I needed confession. I needed some soul snow. I need it every day and every hour, but especially right now in the midst of hurry confusion anger schedules lights bells shopping. I need quiet flurries and occasionally a blizzard.

“Come, let us discuss this,” God says. He wants us to come to Him for a chat. To have a discussion, not a time-out in the other room. No spankings, no rods; a gentle soul cleansing as we admit what’s wrong and black and ugly.

From now on, I’m considering confession God’s magical snow.

 

Creating Fertile Ground

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Every time I’ve written this in my head it’s been one of “those” posts. The history of wanting to go to Allume and finally getting to go. Praises of the conference, speakers, multitude of inspirational women there. Love for my fellow sweet bloggers.

Like Jennie Allen really wanted to preach something cute and easy on Friday night, I really want to write something sweet and charming and loving to everyone I met.

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{My oldest blog friend, OhAmanda, with my baby boy. So much sweetness.}

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But really? I want to tell you what shook me to the core, what gave me vision, the water Jesus brought me when I have been so very thirsty.

One of the most significant encounters I had at Allume was with Kimba, who used to blog at A Soft Place to Land. She was not there as a blogger, though, but as a vendor, representing her new endeavor Everyday Icing. Everyday Icing sells jewelry and accessories on Facebook, and 10% of all profits go to Compassion International.

Kimba told me how affected she was at the Relevant Conference a few years ago when Shaun Groves spoke about Compassion. She wanted to do more for them, and through Everyday Icing is able to donate more money than she’d ever thought possible.

At one point we talked about the vision I thought I’d been given for my site, and how scary it is for me to give up “Vanderbilt Wife” after so. many. years. And she told me that it was so scary for her, too. But that if God had to burn the ground of all her striving to make it fertile for what she was doing now, it was well worth it.

Oh how that image has stuck with me for the past few days. (Kimba, if you’re reading this, you’re one of my favorites.)

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In Holley Gerth’s session on Friday morning, she talked about your brand. That sounds so business-y for me, but she urged us to think of how we want our readers to feel when they come to our site. Are you meeting at a coffee shop? In a church pew? Outside, under the stars?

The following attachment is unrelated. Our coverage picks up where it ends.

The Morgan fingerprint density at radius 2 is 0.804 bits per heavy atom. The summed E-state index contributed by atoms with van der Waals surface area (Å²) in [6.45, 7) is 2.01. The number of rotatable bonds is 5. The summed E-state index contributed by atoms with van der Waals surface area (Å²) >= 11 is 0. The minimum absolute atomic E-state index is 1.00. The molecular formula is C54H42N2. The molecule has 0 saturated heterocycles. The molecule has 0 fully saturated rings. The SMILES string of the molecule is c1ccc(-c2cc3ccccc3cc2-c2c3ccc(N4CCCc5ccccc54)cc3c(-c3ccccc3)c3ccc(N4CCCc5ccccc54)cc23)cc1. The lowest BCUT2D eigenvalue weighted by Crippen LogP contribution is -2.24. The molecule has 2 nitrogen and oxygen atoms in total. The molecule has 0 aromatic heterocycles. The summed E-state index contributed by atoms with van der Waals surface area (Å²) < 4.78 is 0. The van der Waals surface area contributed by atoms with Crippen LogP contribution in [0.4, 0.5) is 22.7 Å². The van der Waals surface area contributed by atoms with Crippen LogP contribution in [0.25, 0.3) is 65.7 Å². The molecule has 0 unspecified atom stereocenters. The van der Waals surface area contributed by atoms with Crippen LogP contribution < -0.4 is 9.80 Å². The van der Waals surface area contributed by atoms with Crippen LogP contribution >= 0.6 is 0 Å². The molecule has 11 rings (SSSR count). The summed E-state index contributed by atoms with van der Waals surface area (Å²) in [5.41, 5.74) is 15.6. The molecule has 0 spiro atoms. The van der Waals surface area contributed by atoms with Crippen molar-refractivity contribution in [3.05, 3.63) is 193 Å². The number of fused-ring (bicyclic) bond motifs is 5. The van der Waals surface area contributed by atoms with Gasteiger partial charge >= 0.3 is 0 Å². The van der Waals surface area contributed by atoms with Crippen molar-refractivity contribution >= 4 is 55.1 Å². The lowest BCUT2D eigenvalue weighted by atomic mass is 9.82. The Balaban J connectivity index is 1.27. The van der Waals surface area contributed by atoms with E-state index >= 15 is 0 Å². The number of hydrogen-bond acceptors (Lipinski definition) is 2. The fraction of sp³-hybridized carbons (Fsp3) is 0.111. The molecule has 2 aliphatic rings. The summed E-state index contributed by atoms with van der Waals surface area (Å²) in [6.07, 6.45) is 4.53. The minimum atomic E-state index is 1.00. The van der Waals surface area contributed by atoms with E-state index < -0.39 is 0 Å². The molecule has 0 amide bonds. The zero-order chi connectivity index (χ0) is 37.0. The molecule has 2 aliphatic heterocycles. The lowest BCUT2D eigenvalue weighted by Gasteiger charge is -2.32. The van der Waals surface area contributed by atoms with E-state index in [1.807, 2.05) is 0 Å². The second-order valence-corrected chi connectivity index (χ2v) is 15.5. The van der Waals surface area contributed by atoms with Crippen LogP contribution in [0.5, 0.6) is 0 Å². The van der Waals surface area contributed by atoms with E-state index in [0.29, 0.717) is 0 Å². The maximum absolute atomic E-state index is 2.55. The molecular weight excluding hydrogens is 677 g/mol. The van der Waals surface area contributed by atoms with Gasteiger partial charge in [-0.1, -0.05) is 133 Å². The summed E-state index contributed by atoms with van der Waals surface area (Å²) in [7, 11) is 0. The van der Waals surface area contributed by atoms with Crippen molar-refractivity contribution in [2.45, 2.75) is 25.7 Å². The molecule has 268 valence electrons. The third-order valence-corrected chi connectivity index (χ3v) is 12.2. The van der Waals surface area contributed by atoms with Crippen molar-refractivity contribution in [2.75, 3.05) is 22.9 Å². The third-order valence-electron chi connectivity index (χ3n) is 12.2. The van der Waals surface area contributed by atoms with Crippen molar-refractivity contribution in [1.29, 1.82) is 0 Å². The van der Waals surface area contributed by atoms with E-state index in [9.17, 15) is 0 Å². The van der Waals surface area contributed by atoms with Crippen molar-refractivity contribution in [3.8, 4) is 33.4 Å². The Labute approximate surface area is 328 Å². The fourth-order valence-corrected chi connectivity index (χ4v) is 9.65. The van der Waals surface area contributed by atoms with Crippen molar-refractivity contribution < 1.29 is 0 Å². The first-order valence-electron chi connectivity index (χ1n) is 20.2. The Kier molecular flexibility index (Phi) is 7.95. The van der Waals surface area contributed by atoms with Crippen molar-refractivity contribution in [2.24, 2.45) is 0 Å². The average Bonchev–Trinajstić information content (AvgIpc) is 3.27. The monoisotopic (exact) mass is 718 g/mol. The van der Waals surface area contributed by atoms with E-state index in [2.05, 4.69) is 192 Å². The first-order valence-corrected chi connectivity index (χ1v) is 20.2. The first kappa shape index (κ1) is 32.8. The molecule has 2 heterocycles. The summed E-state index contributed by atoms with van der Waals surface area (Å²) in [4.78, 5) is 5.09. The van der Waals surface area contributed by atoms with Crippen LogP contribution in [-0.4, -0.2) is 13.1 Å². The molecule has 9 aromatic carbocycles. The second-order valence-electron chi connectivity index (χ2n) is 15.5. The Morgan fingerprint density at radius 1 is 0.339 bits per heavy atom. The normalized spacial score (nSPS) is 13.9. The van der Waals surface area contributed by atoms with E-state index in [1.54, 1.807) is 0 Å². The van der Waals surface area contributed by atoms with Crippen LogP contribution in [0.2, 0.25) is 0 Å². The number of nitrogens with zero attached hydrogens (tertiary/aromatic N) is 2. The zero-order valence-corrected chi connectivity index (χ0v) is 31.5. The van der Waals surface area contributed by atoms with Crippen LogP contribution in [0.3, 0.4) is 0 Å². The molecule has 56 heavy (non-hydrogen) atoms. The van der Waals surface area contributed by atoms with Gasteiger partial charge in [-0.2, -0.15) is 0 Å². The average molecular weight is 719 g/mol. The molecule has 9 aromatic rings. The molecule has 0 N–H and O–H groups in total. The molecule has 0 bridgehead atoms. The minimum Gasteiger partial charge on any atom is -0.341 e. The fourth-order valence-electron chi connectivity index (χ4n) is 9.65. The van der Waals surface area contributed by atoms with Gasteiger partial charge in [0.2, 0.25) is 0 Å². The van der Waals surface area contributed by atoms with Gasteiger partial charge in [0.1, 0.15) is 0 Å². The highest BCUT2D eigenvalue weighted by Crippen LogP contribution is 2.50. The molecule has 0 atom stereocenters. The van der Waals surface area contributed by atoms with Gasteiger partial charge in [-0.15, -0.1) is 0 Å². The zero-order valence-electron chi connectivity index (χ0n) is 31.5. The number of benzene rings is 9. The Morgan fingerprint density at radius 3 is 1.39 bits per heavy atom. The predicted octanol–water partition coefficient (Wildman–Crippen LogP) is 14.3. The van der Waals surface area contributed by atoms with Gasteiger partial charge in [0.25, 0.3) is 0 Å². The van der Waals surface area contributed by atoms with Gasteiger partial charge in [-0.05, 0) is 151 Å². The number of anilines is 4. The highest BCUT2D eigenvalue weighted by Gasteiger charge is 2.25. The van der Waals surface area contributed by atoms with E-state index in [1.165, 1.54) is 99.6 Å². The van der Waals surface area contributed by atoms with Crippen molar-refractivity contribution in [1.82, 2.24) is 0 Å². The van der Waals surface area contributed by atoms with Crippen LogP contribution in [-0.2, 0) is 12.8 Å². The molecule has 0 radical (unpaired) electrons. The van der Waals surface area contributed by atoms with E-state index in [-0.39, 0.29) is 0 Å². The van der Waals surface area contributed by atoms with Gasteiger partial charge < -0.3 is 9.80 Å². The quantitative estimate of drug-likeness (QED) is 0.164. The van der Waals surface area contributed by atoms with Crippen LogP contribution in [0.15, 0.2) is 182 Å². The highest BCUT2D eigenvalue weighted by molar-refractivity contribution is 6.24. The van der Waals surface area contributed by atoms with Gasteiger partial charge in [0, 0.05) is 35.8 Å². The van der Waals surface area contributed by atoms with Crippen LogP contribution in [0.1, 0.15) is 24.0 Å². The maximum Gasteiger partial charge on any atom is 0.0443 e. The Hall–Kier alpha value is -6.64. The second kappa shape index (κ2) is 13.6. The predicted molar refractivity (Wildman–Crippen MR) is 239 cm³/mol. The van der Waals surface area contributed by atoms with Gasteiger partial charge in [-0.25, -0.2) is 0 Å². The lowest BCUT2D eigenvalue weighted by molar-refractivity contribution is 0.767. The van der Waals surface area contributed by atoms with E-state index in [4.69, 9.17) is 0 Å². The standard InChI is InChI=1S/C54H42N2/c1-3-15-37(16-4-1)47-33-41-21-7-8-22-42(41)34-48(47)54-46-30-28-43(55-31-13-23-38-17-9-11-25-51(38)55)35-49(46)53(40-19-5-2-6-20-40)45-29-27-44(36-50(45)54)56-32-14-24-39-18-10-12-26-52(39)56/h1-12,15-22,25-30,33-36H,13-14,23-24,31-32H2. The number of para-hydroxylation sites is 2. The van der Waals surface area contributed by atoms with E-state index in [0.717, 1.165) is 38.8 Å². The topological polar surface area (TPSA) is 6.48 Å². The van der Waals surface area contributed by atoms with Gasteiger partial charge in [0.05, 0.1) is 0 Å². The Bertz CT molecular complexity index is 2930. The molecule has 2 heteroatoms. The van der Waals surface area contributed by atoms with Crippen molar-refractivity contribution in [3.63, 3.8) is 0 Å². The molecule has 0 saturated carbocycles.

I knew my answer, exactly.

Readers, I want to invite you into my living room. Onto my couch. The rest of the room is probably littered with toys, purses, diaper bags, craft supplies, an empty coffee mug or two, the throw pillows my children INSIST go on the floor, and cracker crumbs. But I can clean the couch off, and I can probably manage to get those pillows back on there.

I want you to sit with me and look me in the eye. I’m going to tell you about how I’m a mess. Not just literally, although that’s true, but inside. Some days I feel like I want to hide in bed rather than face mothering again. Some days I’d just like my body for myself instead of being nursed on and climbed on and pulled and pinched. Some days I want to give in to Satan’s lies that tell me these kids would be better off without me, my husband is going to run off on me because I’m such a disaster, and God must be ashamed of me.

I will probably cry, just so you know. But I’ll also feed you, because that’s what I do. I love to cook and I love to feed. I will make your Great-Aunt Hoopti’s recipe for Fish Egg Stew with Homemade Ketchup and Steak Tartare if it will make you happy and feel loved.

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My other main takeaway from Allume was just how much God is working. Does it seem silly to say that? I just NEEDED that affirmation. Hearing stories of vast amounts of money raised $20 at a time through blogs, helping spread justice and mercy in this hurting world. Simple things, like a woman asking God for direction as she drove around with bread in her van, and finding herself pulling into the driveway of a hurting person – and learning what they had in common. Seeing God speak to artists as they painted (and the beautiful stories like Amy’s about why she needed that exact painting!).

I didn’t know it, but I was desperate for confirmation that God was still active in the details today. And I got it. Everywhere I turned there was a story of His personal work in the details.

I think we will be able to spend all of eternity swapping stories of His goodness in our individual lives.

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I could write for another 1,000 words, but I’ll spare you. Just know it’s possible I might be changing things up a little bit. I hope you’ll join me on my couch for a chat. I’d love to hear your story of God’s lavish love, grace, and mercy in your life.